Because of this, a more modern way of looking at the breakdown soft and near has been to conceptualise it as streaming data, (as opposed to batch data) in which analysis happens in-flight, meaning that it is never committed to durable storage and is always subject to continuous queries. The processing is based on never having access to a complete entirety of a data set.
What is Streaming Analytics?
Streaming data can be defined by several characteristics:
An important factor is that it is always on, being constantly updated and is continuously available. Because of this, the throughput and dependability of the collection and analysis system needs to be adequate. Since data is not being channelled into long term storage, any down time in these systems will usually result in data loss.
This is also a double-edged sword when it comes to the issue of applying conventional statistics, which operate with discrete and whole data sets and would not necessarily be applicable to continuous, ongoing data stream.
Non-fixed data structure
It is common for streaming data analytics systems to be set up in order to account for a less-structured data format or having certain dimensions missing at any given time (the use of the JSON format is a common solution). One reason for this is that the data dimensions are likely to change over time or, given the immediate nature of streaming data, have a dependency that may be temporarily down and unable to send data.
Large numbers of data values
On top of having a continuous data stream, each individual set of data will generally have many unique values in a set, also referred to as high cardinality. This is particularly the case when dealing with time-series data, where there may be a few commonly used states and a “long tail” of potentially many others that may not be processed very commonly at all, but need to be accounted for by the processing system. This is particularly challenging for a streaming system because, unlike a batch data system, it only gets one pass at the data.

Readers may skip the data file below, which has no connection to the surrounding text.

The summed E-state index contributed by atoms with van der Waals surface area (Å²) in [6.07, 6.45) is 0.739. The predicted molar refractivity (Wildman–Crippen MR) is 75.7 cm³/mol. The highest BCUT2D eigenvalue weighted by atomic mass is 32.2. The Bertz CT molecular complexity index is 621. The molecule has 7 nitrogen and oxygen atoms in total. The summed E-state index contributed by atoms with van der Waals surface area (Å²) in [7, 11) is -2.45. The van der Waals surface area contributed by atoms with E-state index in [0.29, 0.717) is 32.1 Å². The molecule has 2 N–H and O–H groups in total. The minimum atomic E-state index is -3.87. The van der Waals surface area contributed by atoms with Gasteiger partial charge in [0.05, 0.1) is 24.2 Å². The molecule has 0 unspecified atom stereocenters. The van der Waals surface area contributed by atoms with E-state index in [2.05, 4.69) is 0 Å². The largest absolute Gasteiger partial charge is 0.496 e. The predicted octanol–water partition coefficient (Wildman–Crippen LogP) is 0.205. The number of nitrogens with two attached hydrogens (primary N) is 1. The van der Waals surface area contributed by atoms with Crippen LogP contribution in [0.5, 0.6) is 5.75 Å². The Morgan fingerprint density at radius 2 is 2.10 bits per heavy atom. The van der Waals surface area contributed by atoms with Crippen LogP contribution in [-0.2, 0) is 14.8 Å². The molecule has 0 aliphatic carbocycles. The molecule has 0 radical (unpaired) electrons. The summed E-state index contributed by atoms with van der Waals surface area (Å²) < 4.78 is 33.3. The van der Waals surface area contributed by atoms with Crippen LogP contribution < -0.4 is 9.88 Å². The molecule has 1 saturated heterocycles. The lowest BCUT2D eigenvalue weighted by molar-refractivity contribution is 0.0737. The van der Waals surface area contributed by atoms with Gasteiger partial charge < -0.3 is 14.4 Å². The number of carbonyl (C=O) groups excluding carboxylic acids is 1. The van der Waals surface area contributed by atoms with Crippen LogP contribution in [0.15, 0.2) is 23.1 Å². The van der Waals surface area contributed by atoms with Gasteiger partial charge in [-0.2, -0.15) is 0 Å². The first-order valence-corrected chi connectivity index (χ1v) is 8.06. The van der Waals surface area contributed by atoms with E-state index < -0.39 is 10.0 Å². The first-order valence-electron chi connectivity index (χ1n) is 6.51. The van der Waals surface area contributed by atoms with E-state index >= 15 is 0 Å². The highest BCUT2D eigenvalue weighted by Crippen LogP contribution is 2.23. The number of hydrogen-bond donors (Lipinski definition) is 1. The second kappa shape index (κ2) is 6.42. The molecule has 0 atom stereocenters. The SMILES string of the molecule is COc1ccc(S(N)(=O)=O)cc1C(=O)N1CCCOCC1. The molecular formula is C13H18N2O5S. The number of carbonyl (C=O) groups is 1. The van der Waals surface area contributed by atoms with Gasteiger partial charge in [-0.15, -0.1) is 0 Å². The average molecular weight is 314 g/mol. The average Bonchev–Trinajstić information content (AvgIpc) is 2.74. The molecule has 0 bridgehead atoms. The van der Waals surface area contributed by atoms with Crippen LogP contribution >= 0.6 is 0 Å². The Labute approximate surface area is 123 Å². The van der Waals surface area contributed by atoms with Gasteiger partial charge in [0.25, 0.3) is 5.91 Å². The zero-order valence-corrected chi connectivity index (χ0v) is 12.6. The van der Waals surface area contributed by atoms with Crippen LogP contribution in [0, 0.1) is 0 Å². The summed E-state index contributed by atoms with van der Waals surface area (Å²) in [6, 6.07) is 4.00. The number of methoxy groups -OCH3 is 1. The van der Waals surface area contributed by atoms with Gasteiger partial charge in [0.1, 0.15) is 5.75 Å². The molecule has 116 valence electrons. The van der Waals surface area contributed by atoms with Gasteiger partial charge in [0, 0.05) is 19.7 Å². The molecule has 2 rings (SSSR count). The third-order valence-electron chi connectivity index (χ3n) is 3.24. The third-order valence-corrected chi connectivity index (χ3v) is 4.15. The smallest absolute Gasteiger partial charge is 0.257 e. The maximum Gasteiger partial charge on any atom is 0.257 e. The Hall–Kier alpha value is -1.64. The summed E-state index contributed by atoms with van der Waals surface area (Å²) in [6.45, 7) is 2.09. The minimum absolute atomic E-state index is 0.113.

Streaming Data Analytics Implementation
There are many different possible implementations for streaming data. The original widespread implementation has been operational monitoring of physical systems. This can involve, among many other things, processing streams of financial data, manufacturing statistics, medical biometrics or transportation tracking. This enables a greater amount of transparency and control over massively complex and fast-moving projects.
Furthermore, cheaper sensors, higher internet bandwidth and more mobile processing power has meant an increase in data streamed directly from any number of wearable or environmental sensors not part of enterprise projects. Every individual, as well as their habitation and transportation are increasingly generating large volumes of data which are best handled by streaming data systems. On top of that, the data generated through web browsing, e-commerce and social media use is another data stream which is ripe to utilise but too voluminous for batch processing. As such, streaming analytics is an important factor for processing factors such as real-time recommendations, advertising and A/B usability testing.
For a more in-depth look into streaming data analytics as well as its practical real-world applications, tune in to the free BizData webinar on Real-time Analytics: